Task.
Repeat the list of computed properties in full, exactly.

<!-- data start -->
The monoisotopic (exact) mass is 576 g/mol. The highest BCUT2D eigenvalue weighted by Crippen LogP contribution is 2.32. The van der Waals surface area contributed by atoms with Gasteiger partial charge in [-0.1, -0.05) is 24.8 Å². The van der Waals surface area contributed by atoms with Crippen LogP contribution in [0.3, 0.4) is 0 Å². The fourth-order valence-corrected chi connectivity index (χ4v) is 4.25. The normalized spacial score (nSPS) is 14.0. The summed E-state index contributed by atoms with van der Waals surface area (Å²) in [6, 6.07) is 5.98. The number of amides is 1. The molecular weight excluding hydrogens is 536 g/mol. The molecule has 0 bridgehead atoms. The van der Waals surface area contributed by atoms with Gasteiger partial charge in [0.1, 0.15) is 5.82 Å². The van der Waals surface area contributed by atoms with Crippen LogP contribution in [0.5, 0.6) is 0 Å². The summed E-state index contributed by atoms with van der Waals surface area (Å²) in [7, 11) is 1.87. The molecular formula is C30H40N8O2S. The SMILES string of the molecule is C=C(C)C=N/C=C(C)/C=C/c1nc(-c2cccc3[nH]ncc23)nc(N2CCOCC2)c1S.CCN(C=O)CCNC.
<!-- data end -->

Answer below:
The monoisotopic (exact) mass is 576 g/mol. The highest BCUT2D eigenvalue weighted by Crippen LogP contribution is 2.32. The van der Waals surface area contributed by atoms with Gasteiger partial charge in [-0.1, -0.05) is 24.8 Å². The van der Waals surface area contributed by atoms with Crippen LogP contribution in [0.3, 0.4) is 0 Å². The fourth-order valence-corrected chi connectivity index (χ4v) is 4.25. The normalized spacial score (nSPS) is 14.0. The summed E-state index contributed by atoms with van der Waals surface area (Å²) in [6, 6.07) is 5.98. The number of amides is 1. The molecular weight excluding hydrogens is 536 g/mol. The molecule has 0 bridgehead atoms. The van der Waals surface area contributed by atoms with Gasteiger partial charge in [0.1, 0.15) is 5.82 Å². The van der Waals surface area contributed by atoms with Crippen LogP contribution in [0.5, 0.6) is 0 Å². The summed E-state index contributed by atoms with van der Waals surface area (Å²) in [7, 11) is 1.87. The molecular formula is C30H40N8O2S. The SMILES string of the molecule is C=C(C)C=N/C=C(C)/C=C/c1nc(-c2cccc3[nH]ncc23)nc(N2CCOCC2)c1S.CCN(C=O)CCNC.